Washburn, John Parmenter
Age: 0, credited to Brattleboro, VT
Unit(s): 2nd NY INF
Service: 2nd NY INF, 2nd MA HVY ARTY
See Legend for expansion of abbreviationsVITALS
Birth: 06/09/1834, Unknown
Burial: Prospect Hill Cemetery, Brattleboro, VT
Marker/Plot: Not recorded
Gravestone researcher/photographer: Tom Ledoux
Findagrave Memorial #: 121623063
Alias?: None noted
College?: Not Found
Veterans Home?: Not Found
(If there are state digraphs above, this soldier spent some time in a state or national soldiers' home in that state after the war)
Remarks: See 1914 Brattleboro Daily Reformer Article for biography.
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Prospect Hill Cemetery, Brattleboro, VT
Check the cemetery for location/directions and other veterans who may be buried there.
John P. Washburn
Sep. 14, 1916
DEATH OF J.P. WASHBURN
Civil War Veteran Who Served in Two Regiments.
John Parmenter Washburn, 82, a veteran of the civil war, in which he served in two different regiments, died at 6 o'clock yesterday morning at his home, 18 Western avenue. An attack of grip was the direct cause of his death, although he had been in poor health for the past 10 years. Mr. Washburn was born in Milton, P.Q., June 9, 1834, a son of Samuel O. and Mary (Parmenter) Washburn. At the time the civil war broke out Mr. Washburn was employed in Troy, N.Y. He enlisted in that city in Co. G, 2d New York infantry. He received a severe injury that winter at Newport News and later contracted malarial fever. He was discharged from the service at Chester, Pa., because of physical disability.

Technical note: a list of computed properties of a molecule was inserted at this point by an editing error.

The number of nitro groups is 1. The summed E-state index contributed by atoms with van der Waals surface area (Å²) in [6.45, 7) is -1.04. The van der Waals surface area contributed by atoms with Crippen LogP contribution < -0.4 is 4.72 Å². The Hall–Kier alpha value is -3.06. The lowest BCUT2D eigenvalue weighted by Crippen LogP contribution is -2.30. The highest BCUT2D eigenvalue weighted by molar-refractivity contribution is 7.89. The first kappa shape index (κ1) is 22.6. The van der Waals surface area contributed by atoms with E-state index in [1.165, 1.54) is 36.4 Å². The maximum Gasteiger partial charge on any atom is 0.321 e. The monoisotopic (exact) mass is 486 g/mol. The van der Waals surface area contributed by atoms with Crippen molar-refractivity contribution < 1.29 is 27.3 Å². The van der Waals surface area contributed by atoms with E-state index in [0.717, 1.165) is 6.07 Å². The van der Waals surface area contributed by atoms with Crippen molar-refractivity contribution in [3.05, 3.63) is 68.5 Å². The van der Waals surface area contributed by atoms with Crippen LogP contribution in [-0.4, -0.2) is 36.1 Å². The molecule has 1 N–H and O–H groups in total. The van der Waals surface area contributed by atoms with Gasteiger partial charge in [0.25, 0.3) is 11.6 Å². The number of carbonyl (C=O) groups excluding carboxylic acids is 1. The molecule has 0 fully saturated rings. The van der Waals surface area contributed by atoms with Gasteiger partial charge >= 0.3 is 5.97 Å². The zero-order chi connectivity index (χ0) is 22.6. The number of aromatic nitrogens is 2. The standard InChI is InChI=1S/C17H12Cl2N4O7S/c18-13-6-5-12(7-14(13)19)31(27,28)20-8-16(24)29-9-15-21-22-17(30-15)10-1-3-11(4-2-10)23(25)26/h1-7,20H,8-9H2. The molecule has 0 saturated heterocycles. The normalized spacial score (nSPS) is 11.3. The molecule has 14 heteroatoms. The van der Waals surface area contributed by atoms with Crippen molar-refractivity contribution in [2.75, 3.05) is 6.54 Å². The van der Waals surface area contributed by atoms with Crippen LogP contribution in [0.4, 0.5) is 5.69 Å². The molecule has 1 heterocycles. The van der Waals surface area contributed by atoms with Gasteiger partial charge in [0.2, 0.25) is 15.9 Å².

The winter of 1862-3 he spent at Holland (Vt.) recovering his health. In the spring of 1863 he went to Greenfield, Mass., and took employment in the cutlery works of John Russell. That fall he enlisted again in the 2d Massachusetts heavy artillery and was made a sergeant. The regiment was stationed at Fort Fisher until mustered out of the service. He returned to Holland, and in December, 1865, he married Miss Laura I. Armstrong. After their marriage he conducted a small farm and worked in the baby carriage manufactory in Guilford until that plant burned. After that he moved to Brattleboro, where he was employed in the Estey organ factories until he was forced to give up his work on account of ill-health ten years ago. Besides his widow, Mr. Washburn leaves one daughter, Mrs. E.G. Phillips of Springfield, Mass., and three sisters, Mrs. Mary Woodward, Mrs. Hannah Rush and Mrs. Dina Coffin all of Milan, N.H. Mr. Washburn was a member of Sedgwick Grand Army post.
Contributed by Tom Boudreau.